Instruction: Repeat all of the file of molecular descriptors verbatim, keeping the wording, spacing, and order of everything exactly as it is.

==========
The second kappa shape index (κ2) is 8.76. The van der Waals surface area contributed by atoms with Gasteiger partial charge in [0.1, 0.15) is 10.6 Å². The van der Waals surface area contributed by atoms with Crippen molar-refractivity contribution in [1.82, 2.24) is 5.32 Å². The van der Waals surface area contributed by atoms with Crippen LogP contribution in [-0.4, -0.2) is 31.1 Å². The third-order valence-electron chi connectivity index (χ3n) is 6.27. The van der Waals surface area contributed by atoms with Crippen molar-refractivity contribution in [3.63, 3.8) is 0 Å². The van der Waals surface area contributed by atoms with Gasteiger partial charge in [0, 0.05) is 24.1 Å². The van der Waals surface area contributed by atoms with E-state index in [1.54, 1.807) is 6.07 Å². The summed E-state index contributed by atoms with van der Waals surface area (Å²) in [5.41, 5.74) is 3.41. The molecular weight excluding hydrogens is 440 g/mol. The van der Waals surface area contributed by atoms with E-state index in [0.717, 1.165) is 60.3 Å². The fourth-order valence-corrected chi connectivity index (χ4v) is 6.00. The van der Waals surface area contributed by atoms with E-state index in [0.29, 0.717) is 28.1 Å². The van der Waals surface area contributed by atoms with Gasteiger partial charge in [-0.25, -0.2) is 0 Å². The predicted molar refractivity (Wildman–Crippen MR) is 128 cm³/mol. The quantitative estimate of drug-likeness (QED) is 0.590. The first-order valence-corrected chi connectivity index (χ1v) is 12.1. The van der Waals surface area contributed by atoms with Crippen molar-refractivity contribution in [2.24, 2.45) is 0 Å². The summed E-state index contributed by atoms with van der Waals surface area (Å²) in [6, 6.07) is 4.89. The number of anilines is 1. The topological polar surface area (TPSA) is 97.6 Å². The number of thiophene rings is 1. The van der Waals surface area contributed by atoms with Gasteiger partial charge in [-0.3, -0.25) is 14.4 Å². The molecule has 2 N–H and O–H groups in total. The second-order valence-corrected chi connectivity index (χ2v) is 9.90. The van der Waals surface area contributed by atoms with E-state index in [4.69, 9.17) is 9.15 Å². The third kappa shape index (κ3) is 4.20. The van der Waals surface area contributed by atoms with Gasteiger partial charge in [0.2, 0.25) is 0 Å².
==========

The second kappa shape index (κ2) is 8.76. The van der Waals surface area contributed by atoms with Gasteiger partial charge in [0.1, 0.15) is 10.6 Å². The van der Waals surface area contributed by atoms with Crippen molar-refractivity contribution in [1.82, 2.24) is 5.32 Å². The van der Waals surface area contributed by atoms with Crippen LogP contribution in [-0.4, -0.2) is 31.1 Å². The third-order valence-electron chi connectivity index (χ3n) is 6.27. The van der Waals surface area contributed by atoms with Crippen molar-refractivity contribution in [3.63, 3.8) is 0 Å². The van der Waals surface area contributed by atoms with Gasteiger partial charge in [0, 0.05) is 24.1 Å². The van der Waals surface area contributed by atoms with E-state index in [1.54, 1.807) is 6.07 Å². The summed E-state index contributed by atoms with van der Waals surface area (Å²) in [5.41, 5.74) is 3.41. The molecular weight excluding hydrogens is 440 g/mol. The van der Waals surface area contributed by atoms with E-state index in [0.717, 1.165) is 60.3 Å². The fourth-order valence-corrected chi connectivity index (χ4v) is 6.00. The van der Waals surface area contributed by atoms with E-state index in [0.29, 0.717) is 28.1 Å². The van der Waals surface area contributed by atoms with Gasteiger partial charge in [-0.25, -0.2) is 0 Å². The predicted molar refractivity (Wildman–Crippen MR) is 128 cm³/mol. The quantitative estimate of drug-likeness (QED) is 0.590. The first-order valence-corrected chi connectivity index (χ1v) is 12.1. The van der Waals surface area contributed by atoms with Crippen molar-refractivity contribution in [2.24, 2.45) is 0 Å². The summed E-state index contributed by atoms with van der Waals surface area (Å²) in [6, 6.07) is 4.89. The number of anilines is 1. The topological polar surface area (TPSA) is 97.6 Å². The number of thiophene rings is 1. The van der Waals surface area contributed by atoms with Gasteiger partial charge in [-0.3, -0.25) is 14.4 Å². The molecule has 2 N–H and O–H groups in total. The second-order valence-corrected chi connectivity index (χ2v) is 9.90. The van der Waals surface area contributed by atoms with E-state index in [4.69, 9.17) is 9.15 Å². The third kappa shape index (κ3) is 4.20. The van der Waals surface area contributed by atoms with Gasteiger partial charge in [0.2, 0.25) is 0 Å².